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Rich put agendas to a vote

Five propositions on the ballot are the work of billionaires. For some, it's business. For others, it's personal.

November 01, 2008|Evan Halper | Evan Halper is a Times staff writer.
  • BILLIONAIRES: George Soros, left, is bankrolling Proposition 5. T. Boone Pickens is pushing for Proposition 10.
BILLIONAIRES: George Soros, left, is bankrolling Proposition 5. T. Boone… (Jose Luis Magana / AP Photo;…)

Sacramento — California's ballot is often crowded with measures known as citizen initiatives. But many of the citizens whose causes will come before voters Tuesday are not everyday Californians.

International financier George Soros wants to change drug laws. Computer technology titan Henry T. Nicholas III -- who has been indicted on federal fraud and drug charges -- is pushing two measures seeking tougher penalties for criminals and expanded rights for victims.

Oilman turned alternative-fuels investor T. Boone Pickens is pushing subsidies for cars that run on substances other than oil. And Peter Sperling, one of the founders of the highly profitable Phoenix University system, is the financial force behind another green- energy pursuit.

Never before has such a large assortment of the extremely wealthy placed their pet projects on the statewide ballot. Five of the dozen statewide measures facing voters in this election have billionaire sponsors.

For The Record
Los Angeles Times Sunday, November 02, 2008 Home Edition Main News Part A Page 2 National Desk 1 inches; 55 words Type of Material: Correction
Ballot measures: An article in Section A on Saturday about billionaires sponsoring state propositions on the Tuesday ballot was accompanied by one wrong photograph. The man identified in the caption as Henry T. Nicholas III, who is backing Propositions 6 and 9, was actually Henry Samueli. Nicholas is pictured here. The Times regrets the error.

All of them are among the Forbes 400 richest Americans. Each has spent millions to get his issue on the ballot.

The ability of the wealthy to bankroll ballot measures, paying for petition signatures and advertising campaigns, has been increasingly on display in California. Two years ago, for example, Hollywood producer Steven Bing dumped $48 million into an unsuccessful effort to raise taxes on oil to pay for alternative fuels.

But the size of this year's crop of billionaire initiatives is troubling, according to some.

"Our initiative process has been completely corrupted from the populist idea of people taking matters into their own hands when the Legislature is not doing its job," said Assemblyman Mark Leno (D-San Francisco).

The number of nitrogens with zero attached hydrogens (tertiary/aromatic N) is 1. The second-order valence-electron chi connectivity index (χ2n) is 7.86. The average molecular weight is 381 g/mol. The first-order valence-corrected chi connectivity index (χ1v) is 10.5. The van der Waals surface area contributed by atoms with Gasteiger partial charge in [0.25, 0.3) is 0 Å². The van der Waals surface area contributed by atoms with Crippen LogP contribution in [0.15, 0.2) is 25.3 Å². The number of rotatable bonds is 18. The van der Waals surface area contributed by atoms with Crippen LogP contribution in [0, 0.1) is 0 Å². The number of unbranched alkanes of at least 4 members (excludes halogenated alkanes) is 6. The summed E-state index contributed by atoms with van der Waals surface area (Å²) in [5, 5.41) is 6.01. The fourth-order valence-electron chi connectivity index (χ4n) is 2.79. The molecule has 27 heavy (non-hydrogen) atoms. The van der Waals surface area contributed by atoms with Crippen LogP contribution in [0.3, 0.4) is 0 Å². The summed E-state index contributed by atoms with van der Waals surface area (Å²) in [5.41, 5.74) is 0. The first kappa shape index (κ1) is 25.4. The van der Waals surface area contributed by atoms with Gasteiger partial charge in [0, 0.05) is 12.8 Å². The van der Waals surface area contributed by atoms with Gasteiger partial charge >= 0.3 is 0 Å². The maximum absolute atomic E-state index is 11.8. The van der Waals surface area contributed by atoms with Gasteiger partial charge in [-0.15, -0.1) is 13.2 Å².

For the moguls, the attraction to the ballot is simple.

The investment of a few million dollars can redirect billions of dollars in taxpayer money and upend statutes that have been on the books for decades. Even though the odds of success are long, the cost is relatively small for a person with a billion dollars or more.

"It is an opportunity to make powerful and effective change in one fell swoop," said Ethan Nadelmann, executive director of the Drug Policy Alliance Network, which used $1.4 million donated by Soros to put Proposition 5 on the ballot and promote it.

That measure would dramatically change the way nonviolent drug offenders are treated. Hundreds of millions of additional dollars will be spent on rehabilitation programs if it passes, and inmates will be given time off their sentences for participating in those programs.

The initiative process is full of risk: Many measures fail, and the ones that pass can change laws in ways their authors never intended. But when things go right, Nadelmann says, the ballot offers high rollers the potential to create far bigger policy changes than they could by directing dollars to politicians, lobbyists or nonprofits.

"For people who are interested in accomplishing real political reforms, this is where you can get the greatest return on your investment," he said.

The billionaires, none of whom would be interviewed, are using the initiative process for a host of reasons. For Soros, long a critic of America's war on drugs, it is ideology. Same for Sperling, who put $9 million into Proposition 7, which would require utilities to obtain substantially more of their energy from renewable resources.

For others, the reasons are personal.

Broadcom co-founder Nicholas is pushing his agenda in memory of his murdered sister. A $1-million contribution from him jump-started Proposition 6, which would lengthen prison sentences for certain crimes and allow people who lie to police about gang crimes to be prosecuted as accessories.

Proposition 9, in which Nicholas has invested $4.8 million, would require mandatory restitution when crime victims suffer a loss, increase the maximum allowable time between parole hearings for an inmate from five to 15 years, and allow an unlimited number of victim family members to testify at such hearings.

Because the charges against Nicholas are federal, and his sister's killer has died, neither initiative would apply to his current situation.

Sometimes there are financial considerations at play.

A company Pickens founded, Clean Energy Fuels Corp., is well positioned to cash in on $5 billion in subsidies for drivers and companies using alternative-fuel vehicles if voters approve Proposition 10. The company spent $15.2 million to qualify and promote the initiative.

Whatever the motives, said Robert Stern, president of the Center for Government Studies in Los Angeles, the billionaires are "trying to leave a legacy. And these are big legacies if the measures pass."

"They are probably thinking, for $10 million or $15 million, we can actually accomplish something," he said.

As Stern notes, though: For powerful people accustomed to taking control, the initiative process can be unwieldy.

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